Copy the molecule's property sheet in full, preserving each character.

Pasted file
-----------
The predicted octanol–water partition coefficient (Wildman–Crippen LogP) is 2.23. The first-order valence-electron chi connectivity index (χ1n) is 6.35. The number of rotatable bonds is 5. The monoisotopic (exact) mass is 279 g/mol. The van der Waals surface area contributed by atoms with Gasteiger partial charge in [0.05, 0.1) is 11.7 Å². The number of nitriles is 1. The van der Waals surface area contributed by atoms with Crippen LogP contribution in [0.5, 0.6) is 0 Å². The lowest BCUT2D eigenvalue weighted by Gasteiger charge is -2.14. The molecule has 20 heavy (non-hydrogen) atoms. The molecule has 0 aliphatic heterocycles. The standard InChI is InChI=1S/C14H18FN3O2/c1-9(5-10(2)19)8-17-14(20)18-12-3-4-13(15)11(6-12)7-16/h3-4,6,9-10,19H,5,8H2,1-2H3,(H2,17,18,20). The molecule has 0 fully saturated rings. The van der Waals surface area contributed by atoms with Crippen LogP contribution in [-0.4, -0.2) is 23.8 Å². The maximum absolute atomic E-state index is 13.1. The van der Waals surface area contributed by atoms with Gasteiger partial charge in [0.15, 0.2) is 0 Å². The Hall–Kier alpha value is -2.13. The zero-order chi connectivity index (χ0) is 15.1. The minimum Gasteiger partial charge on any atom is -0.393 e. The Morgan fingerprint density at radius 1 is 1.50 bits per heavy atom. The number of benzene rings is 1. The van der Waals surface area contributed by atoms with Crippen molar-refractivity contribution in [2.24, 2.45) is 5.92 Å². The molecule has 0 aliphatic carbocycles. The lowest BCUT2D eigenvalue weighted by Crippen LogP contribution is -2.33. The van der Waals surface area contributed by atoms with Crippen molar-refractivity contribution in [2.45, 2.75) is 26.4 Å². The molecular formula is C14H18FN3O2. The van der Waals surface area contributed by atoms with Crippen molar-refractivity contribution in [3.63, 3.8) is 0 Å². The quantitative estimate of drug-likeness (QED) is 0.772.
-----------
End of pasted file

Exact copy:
The predicted octanol–water partition coefficient (Wildman–Crippen LogP) is 2.23. The first-order valence-electron chi connectivity index (χ1n) is 6.35. The number of rotatable bonds is 5. The monoisotopic (exact) mass is 279 g/mol. The van der Waals surface area contributed by atoms with Gasteiger partial charge in [0.05, 0.1) is 11.7 Å². The number of nitriles is 1. The van der Waals surface area contributed by atoms with Crippen LogP contribution in [0.5, 0.6) is 0 Å². The lowest BCUT2D eigenvalue weighted by Gasteiger charge is -2.14. The molecule has 20 heavy (non-hydrogen) atoms. The molecule has 0 aliphatic heterocycles. The standard InChI is InChI=1S/C14H18FN3O2/c1-9(5-10(2)19)8-17-14(20)18-12-3-4-13(15)11(6-12)7-16/h3-4,6,9-10,19H,5,8H2,1-2H3,(H2,17,18,20). The molecule has 0 fully saturated rings. The van der Waals surface area contributed by atoms with Crippen LogP contribution in [-0.4, -0.2) is 23.8 Å². The maximum absolute atomic E-state index is 13.1. The van der Waals surface area contributed by atoms with Gasteiger partial charge in [0.15, 0.2) is 0 Å². The Hall–Kier alpha value is -2.13. The zero-order chi connectivity index (χ0) is 15.1. The minimum Gasteiger partial charge on any atom is -0.393 e. The Morgan fingerprint density at radius 1 is 1.50 bits per heavy atom. The number of benzene rings is 1. The van der Waals surface area contributed by atoms with Crippen molar-refractivity contribution in [2.24, 2.45) is 5.92 Å². The molecule has 0 aliphatic carbocycles. The lowest BCUT2D eigenvalue weighted by Crippen LogP contribution is -2.33. The van der Waals surface area contributed by atoms with Crippen molar-refractivity contribution in [2.45, 2.75) is 26.4 Å². The molecular formula is C14H18FN3O2. The van der Waals surface area contributed by atoms with Crippen molar-refractivity contribution in [3.63, 3.8) is 0 Å². The quantitative estimate of drug-likeness (QED) is 0.772.